They’ve killed the API’s and decided not to replace them. They’ve decided to strangle the third party app’s that have driven so much of what Twitter is now. They quote that less than 1% of dev’s used the API’s killed today but I’d bet that a large proportion of influential and what I’d call power users are making use of these third party app’s that are now being neutered. They also talk about understanding why people use these third party app’s instead of their own. Maybe because you’ve killed them – where’s the Twitter app for Mac? How’s Tweetdeck? They’ve also published a blog about these changes which read’s as a big ‘fuck you’ to any user of a third party app and particularly developers of these services. I don’t think I’ve seen a company shoot itself in the foot in public more than Twitter have recently.

The mess they’ve got in to over the last 2-3 years around how toxic their platform is and the inability to take action on haters, abusers and nazi’s beggar’s belief at times. Despite that there’s so much value on Twitter which I why I stick around. So, what to do?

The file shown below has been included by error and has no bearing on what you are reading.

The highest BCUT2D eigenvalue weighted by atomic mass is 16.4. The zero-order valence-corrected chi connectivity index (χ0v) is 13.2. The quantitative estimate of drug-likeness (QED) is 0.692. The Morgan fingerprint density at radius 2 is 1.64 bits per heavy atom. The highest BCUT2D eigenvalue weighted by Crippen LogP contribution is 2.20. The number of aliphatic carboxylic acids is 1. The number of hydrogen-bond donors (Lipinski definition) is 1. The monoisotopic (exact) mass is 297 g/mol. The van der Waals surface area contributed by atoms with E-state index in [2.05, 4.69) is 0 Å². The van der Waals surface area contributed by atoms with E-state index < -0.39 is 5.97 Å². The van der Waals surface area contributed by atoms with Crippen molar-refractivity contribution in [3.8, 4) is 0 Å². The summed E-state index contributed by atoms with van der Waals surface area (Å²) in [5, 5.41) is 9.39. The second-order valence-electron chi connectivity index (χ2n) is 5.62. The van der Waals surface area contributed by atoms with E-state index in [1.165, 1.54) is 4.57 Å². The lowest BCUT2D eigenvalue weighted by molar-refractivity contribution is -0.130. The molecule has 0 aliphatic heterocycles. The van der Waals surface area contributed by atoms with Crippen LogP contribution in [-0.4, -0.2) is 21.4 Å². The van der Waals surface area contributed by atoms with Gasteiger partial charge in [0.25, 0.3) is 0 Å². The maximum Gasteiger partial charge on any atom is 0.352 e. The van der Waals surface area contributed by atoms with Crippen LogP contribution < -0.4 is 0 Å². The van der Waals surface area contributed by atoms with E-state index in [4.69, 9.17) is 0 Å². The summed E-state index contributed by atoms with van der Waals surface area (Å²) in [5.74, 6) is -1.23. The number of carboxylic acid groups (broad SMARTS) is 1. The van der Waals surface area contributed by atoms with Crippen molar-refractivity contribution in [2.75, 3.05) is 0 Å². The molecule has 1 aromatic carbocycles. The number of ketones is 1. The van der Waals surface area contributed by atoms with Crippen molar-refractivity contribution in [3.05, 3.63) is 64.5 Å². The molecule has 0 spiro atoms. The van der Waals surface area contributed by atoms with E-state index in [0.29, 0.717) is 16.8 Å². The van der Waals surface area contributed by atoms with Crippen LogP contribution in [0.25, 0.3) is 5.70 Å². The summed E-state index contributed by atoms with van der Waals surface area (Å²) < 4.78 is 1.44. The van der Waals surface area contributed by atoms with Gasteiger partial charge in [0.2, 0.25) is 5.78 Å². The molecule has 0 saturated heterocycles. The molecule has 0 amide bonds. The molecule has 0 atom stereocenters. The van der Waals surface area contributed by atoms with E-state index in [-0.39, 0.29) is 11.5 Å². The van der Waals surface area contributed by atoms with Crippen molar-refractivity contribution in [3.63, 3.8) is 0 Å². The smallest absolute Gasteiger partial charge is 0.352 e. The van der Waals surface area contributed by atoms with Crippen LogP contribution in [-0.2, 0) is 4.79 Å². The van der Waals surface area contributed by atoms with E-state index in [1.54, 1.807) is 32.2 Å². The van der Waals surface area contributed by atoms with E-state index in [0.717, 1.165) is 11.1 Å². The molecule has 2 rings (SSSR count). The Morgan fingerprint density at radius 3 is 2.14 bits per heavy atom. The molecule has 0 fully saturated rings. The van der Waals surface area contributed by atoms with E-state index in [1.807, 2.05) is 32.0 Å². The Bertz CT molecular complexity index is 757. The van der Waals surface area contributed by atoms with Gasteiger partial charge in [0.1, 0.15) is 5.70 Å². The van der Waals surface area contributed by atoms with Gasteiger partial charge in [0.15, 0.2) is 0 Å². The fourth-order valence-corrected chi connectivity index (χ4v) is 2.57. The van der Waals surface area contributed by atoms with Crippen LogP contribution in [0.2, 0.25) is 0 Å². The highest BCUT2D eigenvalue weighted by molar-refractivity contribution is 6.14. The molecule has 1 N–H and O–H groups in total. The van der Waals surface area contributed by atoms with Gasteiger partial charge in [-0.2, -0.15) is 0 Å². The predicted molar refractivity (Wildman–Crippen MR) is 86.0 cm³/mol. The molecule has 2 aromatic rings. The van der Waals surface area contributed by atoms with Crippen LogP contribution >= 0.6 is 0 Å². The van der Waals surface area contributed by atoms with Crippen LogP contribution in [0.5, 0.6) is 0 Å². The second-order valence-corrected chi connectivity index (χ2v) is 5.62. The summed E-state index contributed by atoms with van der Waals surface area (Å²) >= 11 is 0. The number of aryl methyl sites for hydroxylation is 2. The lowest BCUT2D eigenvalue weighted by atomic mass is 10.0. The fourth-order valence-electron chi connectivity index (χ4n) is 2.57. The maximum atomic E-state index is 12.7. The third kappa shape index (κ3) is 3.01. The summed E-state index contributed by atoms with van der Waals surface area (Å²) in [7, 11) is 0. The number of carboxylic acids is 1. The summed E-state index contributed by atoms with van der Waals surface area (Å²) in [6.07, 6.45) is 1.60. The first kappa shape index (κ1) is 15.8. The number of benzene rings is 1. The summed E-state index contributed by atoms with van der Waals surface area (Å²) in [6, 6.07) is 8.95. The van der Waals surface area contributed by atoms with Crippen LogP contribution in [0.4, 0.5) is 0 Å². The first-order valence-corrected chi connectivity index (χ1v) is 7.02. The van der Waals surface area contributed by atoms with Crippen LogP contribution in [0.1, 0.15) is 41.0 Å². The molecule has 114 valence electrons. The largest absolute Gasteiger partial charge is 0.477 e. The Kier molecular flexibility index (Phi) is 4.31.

You could do like many are stating and deactivate your account from tomorrow. You’ve got thirty days to change your mind and it’s about trying to change Twitter’s direction…almost a ‘take back control’ moment which hopefully has a better outcome than the last campaign to use that slogan.

You could also move to another network. Mastodon has been around for a couple of years and is seeing some pretty good growth over the last two weeks thanks predominantly to Nazi’s. Go figure. It’s a bit more confusing to use than Twitter and I can’t see brands, politicians, celebs etc etc moving but it’s got potential for the tech community as has micro.blog which is a paid option for hosting your short form content. Again it’s niche but the conversation is good and toxicity levels low if not non-existent.

I’ll be investigating the latter two options and looking at how best to trim down my Twitter use which will be hard as I still have a lot of time for the platform. I surface great content through it and love the interactions that it offers. If Twitter would focus on dealing with toxic users and gave me some better app options even if that meant paying for, in my eye’s, an improved service then I’d be happy. Unfortunately it looks like a change in leadership is required for any of this to happen as the direction of travel is breaking my Twitter.

Weekly Digest

Life
End of another great sporting event in Glasgow. This one was a wee bit different in that the time trial passed my street. The speed these top cyclists can reach is impressive.

Media
Deadpool 2 – more of the same and pretty average.
Succession – off to a really strong start.
No Mans Sky – still enjoying. Updates have delivered a much better game.

Links